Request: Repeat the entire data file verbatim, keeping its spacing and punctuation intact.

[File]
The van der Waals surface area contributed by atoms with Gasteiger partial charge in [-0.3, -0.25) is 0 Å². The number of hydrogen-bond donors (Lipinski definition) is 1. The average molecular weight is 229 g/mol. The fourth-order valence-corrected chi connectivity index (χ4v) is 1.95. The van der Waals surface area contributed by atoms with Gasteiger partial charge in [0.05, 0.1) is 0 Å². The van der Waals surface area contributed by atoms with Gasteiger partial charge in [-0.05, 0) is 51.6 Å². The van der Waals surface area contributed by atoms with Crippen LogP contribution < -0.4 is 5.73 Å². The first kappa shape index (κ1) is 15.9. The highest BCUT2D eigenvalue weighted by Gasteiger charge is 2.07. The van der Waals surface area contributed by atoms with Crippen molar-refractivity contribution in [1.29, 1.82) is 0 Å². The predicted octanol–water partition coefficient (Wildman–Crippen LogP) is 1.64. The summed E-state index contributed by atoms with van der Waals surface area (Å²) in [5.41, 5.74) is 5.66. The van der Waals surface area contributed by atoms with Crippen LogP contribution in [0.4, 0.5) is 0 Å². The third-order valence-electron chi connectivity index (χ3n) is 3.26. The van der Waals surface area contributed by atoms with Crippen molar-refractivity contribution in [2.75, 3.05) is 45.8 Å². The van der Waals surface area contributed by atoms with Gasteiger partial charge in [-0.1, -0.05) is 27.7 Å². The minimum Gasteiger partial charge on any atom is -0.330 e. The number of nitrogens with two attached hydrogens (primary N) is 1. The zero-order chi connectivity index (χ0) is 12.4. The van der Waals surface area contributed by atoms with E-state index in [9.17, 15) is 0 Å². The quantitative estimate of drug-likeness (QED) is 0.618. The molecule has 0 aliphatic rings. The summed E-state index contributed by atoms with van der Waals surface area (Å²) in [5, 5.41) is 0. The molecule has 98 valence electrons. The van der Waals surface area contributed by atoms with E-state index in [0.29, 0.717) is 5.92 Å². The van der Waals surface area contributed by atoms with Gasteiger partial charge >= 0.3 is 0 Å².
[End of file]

The van der Waals surface area contributed by atoms with Gasteiger partial charge in [-0.3, -0.25) is 0 Å². The number of hydrogen-bond donors (Lipinski definition) is 1. The average molecular weight is 229 g/mol. The fourth-order valence-corrected chi connectivity index (χ4v) is 1.95. The van der Waals surface area contributed by atoms with Gasteiger partial charge in [0.05, 0.1) is 0 Å². The van der Waals surface area contributed by atoms with Gasteiger partial charge in [-0.05, 0) is 51.6 Å². The van der Waals surface area contributed by atoms with Crippen LogP contribution < -0.4 is 5.73 Å². The first kappa shape index (κ1) is 15.9. The highest BCUT2D eigenvalue weighted by Gasteiger charge is 2.07. The van der Waals surface area contributed by atoms with Crippen molar-refractivity contribution in [1.29, 1.82) is 0 Å². The predicted octanol–water partition coefficient (Wildman–Crippen LogP) is 1.64. The summed E-state index contributed by atoms with van der Waals surface area (Å²) in [5.41, 5.74) is 5.66. The van der Waals surface area contributed by atoms with Crippen LogP contribution in [0.4, 0.5) is 0 Å². The third-order valence-electron chi connectivity index (χ3n) is 3.26. The van der Waals surface area contributed by atoms with Crippen molar-refractivity contribution in [2.75, 3.05) is 45.8 Å². The van der Waals surface area contributed by atoms with Gasteiger partial charge in [-0.1, -0.05) is 27.7 Å². The minimum Gasteiger partial charge on any atom is -0.330 e. The number of nitrogens with two attached hydrogens (primary N) is 1. The zero-order chi connectivity index (χ0) is 12.4. The van der Waals surface area contributed by atoms with E-state index in [9.17, 15) is 0 Å². The quantitative estimate of drug-likeness (QED) is 0.618. The molecule has 0 aliphatic rings. The summed E-state index contributed by atoms with van der Waals surface area (Å²) in [5, 5.41) is 0. The molecule has 98 valence electrons. The van der Waals surface area contributed by atoms with E-state index in [0.29, 0.717) is 5.92 Å². The van der Waals surface area contributed by atoms with Gasteiger partial charge >= 0.3 is 0 Å².